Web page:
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No more cash for coal FirstRand says

FirstRand reported last week that the group’s return to its pre-pandemic peak would come earlier than expected, saying in a statement it had emerged from Covid-19 in “a fortified position”. 

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FirstRand, which owns retail lender FNB, is now focusing on inoculating itself against another threat that could imperil the banking group’s — and the economy’s — long-term stability: climate change.

Or so says its chief risk officer Gert Kruger, who this week spoke to the Mail & Guardian about the group’s new climate policy and a recent announcement that it will no longer finance new coal-fired power stations with immediate effect. 

“I think there are a lot of parallels that can be drawn between Covid and climate change because they are both natural phenomena — unlike the global financial crisis, which was purely a financial phenomenon … We need to become part of managing this problem. We can’t stand on the sidelines,” Kruger said.

Last Thursday, FirstRand published an updated energy policy and a climate change policy for the first time. It is the second of the country’s big four banks, after Nedbank, to commit to no longer funding coal. FirstRand, Africa’s biggest banking group by market value, will also no longer provide direct project financing for new coal mines from 2026. 

Climate change, and how the sector responds 

“It is clear people are thinking deeply about the topic [climate change] and want to make an impact and get it right. With Covid being slightly more under control than it was a year ago, this topic has risen in prominence,” Kruger said, adding that elements of the now-published climate policy have existed internally for the last five years.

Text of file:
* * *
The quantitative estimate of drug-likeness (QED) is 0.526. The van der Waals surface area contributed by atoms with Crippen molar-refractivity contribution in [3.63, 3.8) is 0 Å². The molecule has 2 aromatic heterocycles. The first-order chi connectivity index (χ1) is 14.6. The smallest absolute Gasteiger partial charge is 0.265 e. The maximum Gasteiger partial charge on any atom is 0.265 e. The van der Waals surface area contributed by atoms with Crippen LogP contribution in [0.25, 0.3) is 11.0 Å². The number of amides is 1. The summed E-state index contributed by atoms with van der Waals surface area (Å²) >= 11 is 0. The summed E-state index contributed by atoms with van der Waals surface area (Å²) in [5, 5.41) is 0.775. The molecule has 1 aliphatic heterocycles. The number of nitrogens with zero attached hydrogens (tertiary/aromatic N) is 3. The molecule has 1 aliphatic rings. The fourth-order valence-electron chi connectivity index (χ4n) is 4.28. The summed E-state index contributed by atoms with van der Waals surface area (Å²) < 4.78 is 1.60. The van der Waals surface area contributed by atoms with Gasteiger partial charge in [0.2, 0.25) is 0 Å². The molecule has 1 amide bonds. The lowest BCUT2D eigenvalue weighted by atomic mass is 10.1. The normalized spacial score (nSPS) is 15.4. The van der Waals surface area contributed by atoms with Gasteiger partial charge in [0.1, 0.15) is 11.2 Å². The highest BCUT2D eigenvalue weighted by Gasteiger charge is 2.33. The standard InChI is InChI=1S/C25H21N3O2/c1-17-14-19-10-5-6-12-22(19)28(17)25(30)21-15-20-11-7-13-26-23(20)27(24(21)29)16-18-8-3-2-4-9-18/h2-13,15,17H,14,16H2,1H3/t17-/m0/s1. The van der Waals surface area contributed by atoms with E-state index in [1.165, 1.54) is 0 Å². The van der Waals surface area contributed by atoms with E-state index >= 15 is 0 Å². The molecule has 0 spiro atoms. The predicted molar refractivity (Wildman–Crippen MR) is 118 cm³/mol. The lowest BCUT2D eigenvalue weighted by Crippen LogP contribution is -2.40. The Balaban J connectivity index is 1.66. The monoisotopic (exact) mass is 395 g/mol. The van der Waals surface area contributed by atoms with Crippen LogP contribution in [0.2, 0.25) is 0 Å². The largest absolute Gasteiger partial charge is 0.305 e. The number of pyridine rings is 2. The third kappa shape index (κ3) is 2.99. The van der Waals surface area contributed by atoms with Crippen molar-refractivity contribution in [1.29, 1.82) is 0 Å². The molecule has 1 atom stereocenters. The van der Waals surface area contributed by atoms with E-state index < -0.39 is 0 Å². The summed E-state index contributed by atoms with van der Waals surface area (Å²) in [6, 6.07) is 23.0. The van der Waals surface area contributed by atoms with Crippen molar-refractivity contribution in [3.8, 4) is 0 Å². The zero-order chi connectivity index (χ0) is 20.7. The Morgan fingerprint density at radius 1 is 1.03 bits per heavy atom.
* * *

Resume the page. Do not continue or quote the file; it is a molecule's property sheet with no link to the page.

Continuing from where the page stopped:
“But we found that since about late last year there have been far more calls from external stakeholders who have said they want more transparency.”

“It started with the international investors and local investors started to do the same. Activists have called for this for some time. As a consequence, we thought the timing was right now,” Kruger said.

FirstRand’s policy notes South Africa, where 80% of the group’s operations are based, is particularly vulnerable to the rapid acceleration of greenhouse gas emissions “as mean annual temperatures have increased by more than double the observed global average since 1990”.

FirstRand assumes that in South Africa there will be a gradual reduction in coal production and end use from 2025 to 2030, as power utility Eskom decommissions five of its coal-fired power stations and global demand starts to moderate.

Shareholder activist organisation Just Share welcomed FirstRand’s policy updates, saying in a statement that the move represents “a significant improvement” on the bank’s previous energy-related policies. 

“The bank recognises the centrality of climate science to informed financial decision-making, and the importance of a just transition to a low-carbon economy,” it said. 

However, FirstRand’s position on coal is long overdue, Just Share added.

(John McCann/M&G)


South Africa’s dependence on coal for electricity, and calls to transition away from it, have created a sense of urgency for FirstRand, Kruger said. 

“People are asking: What is your stance towards the industry? Are you stepping away from the industry entirely? Or are you working with the industry in order to help with the transition? The latter is the position that we took,” he added.